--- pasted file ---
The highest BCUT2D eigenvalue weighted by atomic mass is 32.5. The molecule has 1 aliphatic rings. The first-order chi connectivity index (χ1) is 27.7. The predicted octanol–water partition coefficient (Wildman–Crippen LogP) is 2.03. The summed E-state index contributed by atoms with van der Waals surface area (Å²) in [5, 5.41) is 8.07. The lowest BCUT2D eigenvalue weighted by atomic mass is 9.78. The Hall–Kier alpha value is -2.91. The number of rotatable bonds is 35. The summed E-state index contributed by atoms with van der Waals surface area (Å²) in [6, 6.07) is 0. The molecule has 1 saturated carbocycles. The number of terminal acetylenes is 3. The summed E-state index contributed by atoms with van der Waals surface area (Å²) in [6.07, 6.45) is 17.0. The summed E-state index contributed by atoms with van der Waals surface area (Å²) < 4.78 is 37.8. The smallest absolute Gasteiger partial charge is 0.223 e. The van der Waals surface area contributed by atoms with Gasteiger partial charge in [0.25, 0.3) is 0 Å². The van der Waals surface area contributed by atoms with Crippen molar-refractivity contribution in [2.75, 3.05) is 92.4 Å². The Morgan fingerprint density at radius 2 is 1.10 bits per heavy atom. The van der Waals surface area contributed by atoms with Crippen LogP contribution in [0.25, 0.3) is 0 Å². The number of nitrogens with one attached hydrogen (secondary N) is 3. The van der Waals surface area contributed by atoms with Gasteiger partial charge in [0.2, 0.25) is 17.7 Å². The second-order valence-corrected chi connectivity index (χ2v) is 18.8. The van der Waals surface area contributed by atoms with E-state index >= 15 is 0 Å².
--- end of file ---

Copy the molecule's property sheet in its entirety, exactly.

The highest BCUT2D eigenvalue weighted by atomic mass is 32.5. The molecule has 1 aliphatic rings. The first-order chi connectivity index (χ1) is 27.7. The predicted octanol–water partition coefficient (Wildman–Crippen LogP) is 2.03. The summed E-state index contributed by atoms with van der Waals surface area (Å²) in [5, 5.41) is 8.07. The lowest BCUT2D eigenvalue weighted by atomic mass is 9.78. The Hall–Kier alpha value is -2.91. The number of rotatable bonds is 35. The summed E-state index contributed by atoms with van der Waals surface area (Å²) in [6, 6.07) is 0. The molecule has 1 saturated carbocycles. The number of terminal acetylenes is 3. The summed E-state index contributed by atoms with van der Waals surface area (Å²) in [6.07, 6.45) is 17.0. The summed E-state index contributed by atoms with van der Waals surface area (Å²) < 4.78 is 37.8. The smallest absolute Gasteiger partial charge is 0.223 e. The van der Waals surface area contributed by atoms with Gasteiger partial charge in [0.25, 0.3) is 0 Å². The van der Waals surface area contributed by atoms with Crippen molar-refractivity contribution in [2.75, 3.05) is 92.4 Å². The Morgan fingerprint density at radius 2 is 1.10 bits per heavy atom. The van der Waals surface area contributed by atoms with Crippen LogP contribution in [0.25, 0.3) is 0 Å². The number of nitrogens with one attached hydrogen (secondary N) is 3. The van der Waals surface area contributed by atoms with Gasteiger partial charge in [0.2, 0.25) is 17.7 Å². The second-order valence-corrected chi connectivity index (χ2v) is 18.8. The van der Waals surface area contributed by atoms with E-state index >= 15 is 0 Å².